Wednesday, July 25, 2012

Parsley garlic

JoAnne and I hang up and then I'm sitting on the new carpet remnant I put over the old shag carpet in my empty room because the landlord wouldn't let me tear it out and it's disgusting, talk about allergies. The straightboys are yelling in the other room and I'm thinking about the first time I met Abby at Glad Day or not the first time but the time when I was putting up my roommate flyers that no one ever responded to, I mean I called myself a vegetarian faggot so they wouldn't get confused but, anyway, Abby who was Abe then, the fag behind the counter, said guess what, some friends and I found a place in Dorchester and we need someone else to join the lease. I didn't even know where Dorchester was, but I went over and I couldn't believe this enormous place: two floors, starting on the second floor with a living room and dining room, huge kitchen and even an extra area in the front like a study or something. One bedroom on that floor, and then seven more rooms upstairs, not to mention the bathroom with a separate vanity area. All for $975 a month. You couldn't beat that.

So it started with four of us. I barely even knew Abby, just that she was friendly and had recently escaped a Christian Fundamentalist family in Bel Air, Maryland. Then there was Siobhan, a classic pothead dyke with droopy eyelids. The last one I met was Brian Marshall, seventeen going on forty—tanning salon, frosted hair, overalls with one strap undone, even in the winter. I could tell he already hated me. At least we were all queer. Or something. Then Brian from the Coast Guard moved in—he's Siobhan's friend. Everyone calls him Straightboy to distinguish him from Brian Marshall, but I think that’s tacky. At least he's not in town very often, he just needs somewhere for when the boat docks or whatever. And now Sean and Bobby and Billy are practically living here too, they might as well start paying rent.

Bobby's calling me—Miss One, you're missing the party. She’s the most ridiculous person on earth, but I go into the living room anyway. Everyone's fawning over the straightboys and what's playing now? Led Zepellin—"gonna squeeze the lemon 'til the juice runs down my leg." One of the straightboys is doing air guitar. I thought it couldn't get any worse than the Priscilla soundtrack. I introduce myself and Bobby says aren't they all so cute? He's disgusting.

Apparently the Coast Guard boys have been drinking since 10 a.m. when they were painting the dock of the boat; now they're so drunk they look like they're swimming, one of them's cute I guess but whatever. His name's Calvin. They all want me to have some beer; they're drinking Milwaukee's Best and I only drink vodka. Billy's giggling and Sean and Abby are chain-smoking and Bobby's perm is looking greasier than ever and he's talking about all his gowns. He says: It's hard for me to hang out with anyone who doesn't know the difference between Armani and Versace. Nobody's ever seen Bobby’s gowns, apparently her daddy took them away when they had a fight. As far as I know, Bobby's never even put on a dress, but he talks like he's the mother of the House of Wehhhhhhhhbstah, Mass., don't make me reeeeeeeeeeeead you, Miss One.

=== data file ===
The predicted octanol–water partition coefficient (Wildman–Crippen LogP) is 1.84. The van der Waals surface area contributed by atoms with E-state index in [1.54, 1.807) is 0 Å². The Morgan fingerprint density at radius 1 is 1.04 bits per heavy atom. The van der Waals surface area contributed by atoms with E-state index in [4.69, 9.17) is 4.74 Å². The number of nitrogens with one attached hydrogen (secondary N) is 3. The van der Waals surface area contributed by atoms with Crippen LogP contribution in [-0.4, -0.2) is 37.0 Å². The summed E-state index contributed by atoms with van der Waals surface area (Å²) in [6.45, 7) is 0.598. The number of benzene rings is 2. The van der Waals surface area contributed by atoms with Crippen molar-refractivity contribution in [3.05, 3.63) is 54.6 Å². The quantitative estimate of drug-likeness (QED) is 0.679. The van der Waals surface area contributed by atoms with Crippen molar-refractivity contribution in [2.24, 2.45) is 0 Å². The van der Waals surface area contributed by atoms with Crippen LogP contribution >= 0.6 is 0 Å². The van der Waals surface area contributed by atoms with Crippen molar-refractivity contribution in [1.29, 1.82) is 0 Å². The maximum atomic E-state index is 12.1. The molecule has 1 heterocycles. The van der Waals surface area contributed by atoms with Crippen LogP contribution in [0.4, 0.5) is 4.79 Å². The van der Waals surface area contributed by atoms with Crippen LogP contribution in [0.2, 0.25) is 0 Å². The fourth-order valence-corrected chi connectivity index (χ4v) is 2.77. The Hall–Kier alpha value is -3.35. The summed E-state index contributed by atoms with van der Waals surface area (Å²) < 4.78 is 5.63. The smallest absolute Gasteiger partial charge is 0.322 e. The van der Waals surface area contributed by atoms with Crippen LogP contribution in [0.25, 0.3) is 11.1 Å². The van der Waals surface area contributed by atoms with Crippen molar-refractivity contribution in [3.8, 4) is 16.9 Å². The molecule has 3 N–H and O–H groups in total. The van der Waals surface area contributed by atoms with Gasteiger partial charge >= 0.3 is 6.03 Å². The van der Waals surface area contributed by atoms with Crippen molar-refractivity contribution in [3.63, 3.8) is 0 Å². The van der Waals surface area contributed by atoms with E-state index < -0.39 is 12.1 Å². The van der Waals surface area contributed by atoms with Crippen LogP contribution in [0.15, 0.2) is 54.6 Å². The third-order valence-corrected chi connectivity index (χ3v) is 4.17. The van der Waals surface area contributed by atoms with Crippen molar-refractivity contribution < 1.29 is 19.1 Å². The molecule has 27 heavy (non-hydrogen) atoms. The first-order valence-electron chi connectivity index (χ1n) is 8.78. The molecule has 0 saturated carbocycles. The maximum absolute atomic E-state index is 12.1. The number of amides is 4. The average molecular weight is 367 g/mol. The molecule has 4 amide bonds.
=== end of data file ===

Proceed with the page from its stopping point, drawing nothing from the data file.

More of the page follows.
I go into the living room to move my stuff. Brian stumbles in all red-faced, pats me on the back and says can you get me some coke? I say not unless we're in a club. He says can we go somewhere? I say I've gotta move my stuff, but you can head over to the Combat Zone and there will be plenty of people selling. It's kind of a joke—three smashed white straightboys looking for coke in the Combat Zone, yeah here's some fifty-dollar laxatives, sure—but boom like that they're all up and out the door and the music's off. Bobby starts cleaning up the cans and dumping out the ashtrays, saying oh what a mess, Miss One, then sighing like she's the richest housewife in the world, saying: It's what a mother does.

I'm sitting on my futon, trying to focus, and Bobby turns on the Priscilla soundrack. She's singing along and I'm about to smack her, then everyone's on my futon and I've got that smile that hurts my jaw. Sean’s wearing that overcoat, does she ever take that overcoat off? Whining about how she needs cocktails and doesn't anyone want to go to the Eagle and Bobby grunts, comes over to pinch Sean's cheeks, and says oh, my messy daughter. Bobby shakes her Fendi keychain, looks at me and says: It's what a mother does.

They all say meet us there, okay? Abby looks me in the eyes like bitch you betta, and then four kisses for me, luckily three sets of lips and Bobby's cheeks, and then they're off. I'm fantasizing about car crashes and then I realize Priscilla's still on. I think about throwing it away, but instead I just press eject. Back to the living room and I pick up my boxes, one by one—into my room.

I put some water on for pasta and wash spinach for a salad and then I hear someone at the door—already? Sure enough, it's the straightboys falling up the stairs. I'm stirring my pasta, and it couldn't be more than a few minutes later when Calvin comes in. He's coked up for sure, looking at my pasta like it's the most amazing thing he's ever seen. I say it's just parsley garlic fettucine. He says oh I eat a lot of pasta, you need loads of carbs when you're working out and I'm trying to bulk up, you know—parsley garlic, I'll have to try that.

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